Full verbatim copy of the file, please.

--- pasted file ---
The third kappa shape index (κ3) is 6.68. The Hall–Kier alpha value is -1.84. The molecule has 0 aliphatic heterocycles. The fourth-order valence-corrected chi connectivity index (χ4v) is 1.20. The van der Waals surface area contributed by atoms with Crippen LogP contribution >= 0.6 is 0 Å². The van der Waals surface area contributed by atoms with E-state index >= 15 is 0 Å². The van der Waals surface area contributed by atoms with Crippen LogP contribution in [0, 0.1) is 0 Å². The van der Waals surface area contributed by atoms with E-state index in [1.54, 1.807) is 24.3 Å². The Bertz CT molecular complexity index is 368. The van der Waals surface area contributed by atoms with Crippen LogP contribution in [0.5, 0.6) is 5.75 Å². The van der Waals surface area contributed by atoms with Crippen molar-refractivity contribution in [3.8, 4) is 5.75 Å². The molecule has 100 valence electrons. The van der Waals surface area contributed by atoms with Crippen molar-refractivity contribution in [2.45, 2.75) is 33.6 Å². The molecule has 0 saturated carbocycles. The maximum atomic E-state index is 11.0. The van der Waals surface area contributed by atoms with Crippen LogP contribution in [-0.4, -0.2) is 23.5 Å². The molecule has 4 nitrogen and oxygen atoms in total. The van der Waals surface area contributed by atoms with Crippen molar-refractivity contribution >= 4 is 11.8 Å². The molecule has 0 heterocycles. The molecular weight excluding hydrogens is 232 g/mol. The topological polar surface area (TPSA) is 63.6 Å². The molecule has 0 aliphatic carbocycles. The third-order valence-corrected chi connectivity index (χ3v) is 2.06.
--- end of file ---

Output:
The third kappa shape index (κ3) is 6.68. The Hall–Kier alpha value is -1.84. The molecule has 0 aliphatic heterocycles. The fourth-order valence-corrected chi connectivity index (χ4v) is 1.20. The van der Waals surface area contributed by atoms with Crippen LogP contribution >= 0.6 is 0 Å². The van der Waals surface area contributed by atoms with E-state index >= 15 is 0 Å². The van der Waals surface area contributed by atoms with Crippen LogP contribution in [0, 0.1) is 0 Å². The van der Waals surface area contributed by atoms with E-state index in [1.54, 1.807) is 24.3 Å². The Bertz CT molecular complexity index is 368. The van der Waals surface area contributed by atoms with Crippen LogP contribution in [0.5, 0.6) is 5.75 Å². The van der Waals surface area contributed by atoms with Crippen molar-refractivity contribution in [3.8, 4) is 5.75 Å². The molecule has 100 valence electrons. The van der Waals surface area contributed by atoms with Crippen molar-refractivity contribution in [2.45, 2.75) is 33.6 Å². The molecule has 0 saturated carbocycles. The maximum atomic E-state index is 11.0. The van der Waals surface area contributed by atoms with Crippen LogP contribution in [-0.4, -0.2) is 23.5 Å². The molecule has 4 nitrogen and oxygen atoms in total. The van der Waals surface area contributed by atoms with Crippen molar-refractivity contribution >= 4 is 11.8 Å². The molecule has 0 heterocycles. The molecular weight excluding hydrogens is 232 g/mol. The topological polar surface area (TPSA) is 63.6 Å². The molecule has 0 aliphatic carbocycles. The third-order valence-corrected chi connectivity index (χ3v) is 2.06.